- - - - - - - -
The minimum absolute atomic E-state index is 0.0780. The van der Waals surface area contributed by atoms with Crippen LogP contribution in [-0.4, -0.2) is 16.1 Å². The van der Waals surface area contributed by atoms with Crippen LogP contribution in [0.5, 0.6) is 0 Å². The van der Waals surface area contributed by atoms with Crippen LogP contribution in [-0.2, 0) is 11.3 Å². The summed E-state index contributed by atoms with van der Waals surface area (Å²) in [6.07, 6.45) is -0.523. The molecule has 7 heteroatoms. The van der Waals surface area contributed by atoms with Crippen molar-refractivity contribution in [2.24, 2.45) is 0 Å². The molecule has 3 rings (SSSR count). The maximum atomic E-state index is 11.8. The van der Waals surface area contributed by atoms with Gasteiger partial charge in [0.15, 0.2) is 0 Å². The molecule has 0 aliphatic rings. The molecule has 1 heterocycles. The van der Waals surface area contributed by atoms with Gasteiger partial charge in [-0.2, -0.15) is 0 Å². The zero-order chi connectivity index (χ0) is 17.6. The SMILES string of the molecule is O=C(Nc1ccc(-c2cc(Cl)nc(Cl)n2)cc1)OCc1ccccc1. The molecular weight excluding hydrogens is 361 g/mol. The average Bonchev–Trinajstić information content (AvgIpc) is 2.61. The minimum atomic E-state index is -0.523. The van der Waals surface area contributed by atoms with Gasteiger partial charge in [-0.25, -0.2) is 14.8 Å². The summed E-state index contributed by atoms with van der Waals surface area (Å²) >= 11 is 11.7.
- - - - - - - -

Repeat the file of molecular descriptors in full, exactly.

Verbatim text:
The minimum absolute atomic E-state index is 0.0780. The van der Waals surface area contributed by atoms with Crippen LogP contribution in [-0.4, -0.2) is 16.1 Å². The van der Waals surface area contributed by atoms with Crippen LogP contribution in [0.5, 0.6) is 0 Å². The van der Waals surface area contributed by atoms with Crippen LogP contribution in [-0.2, 0) is 11.3 Å². The summed E-state index contributed by atoms with van der Waals surface area (Å²) in [6.07, 6.45) is -0.523. The molecule has 7 heteroatoms. The van der Waals surface area contributed by atoms with Crippen molar-refractivity contribution in [2.24, 2.45) is 0 Å². The molecule has 3 rings (SSSR count). The maximum atomic E-state index is 11.8. The van der Waals surface area contributed by atoms with Gasteiger partial charge in [0.15, 0.2) is 0 Å². The molecule has 0 aliphatic rings. The molecule has 1 heterocycles. The van der Waals surface area contributed by atoms with Gasteiger partial charge in [-0.2, -0.15) is 0 Å². The zero-order chi connectivity index (χ0) is 17.6. The SMILES string of the molecule is O=C(Nc1ccc(-c2cc(Cl)nc(Cl)n2)cc1)OCc1ccccc1. The molecular weight excluding hydrogens is 361 g/mol. The average Bonchev–Trinajstić information content (AvgIpc) is 2.61. The minimum atomic E-state index is -0.523. The van der Waals surface area contributed by atoms with Gasteiger partial charge in [-0.25, -0.2) is 14.8 Å². The summed E-state index contributed by atoms with van der Waals surface area (Å²) >= 11 is 11.7.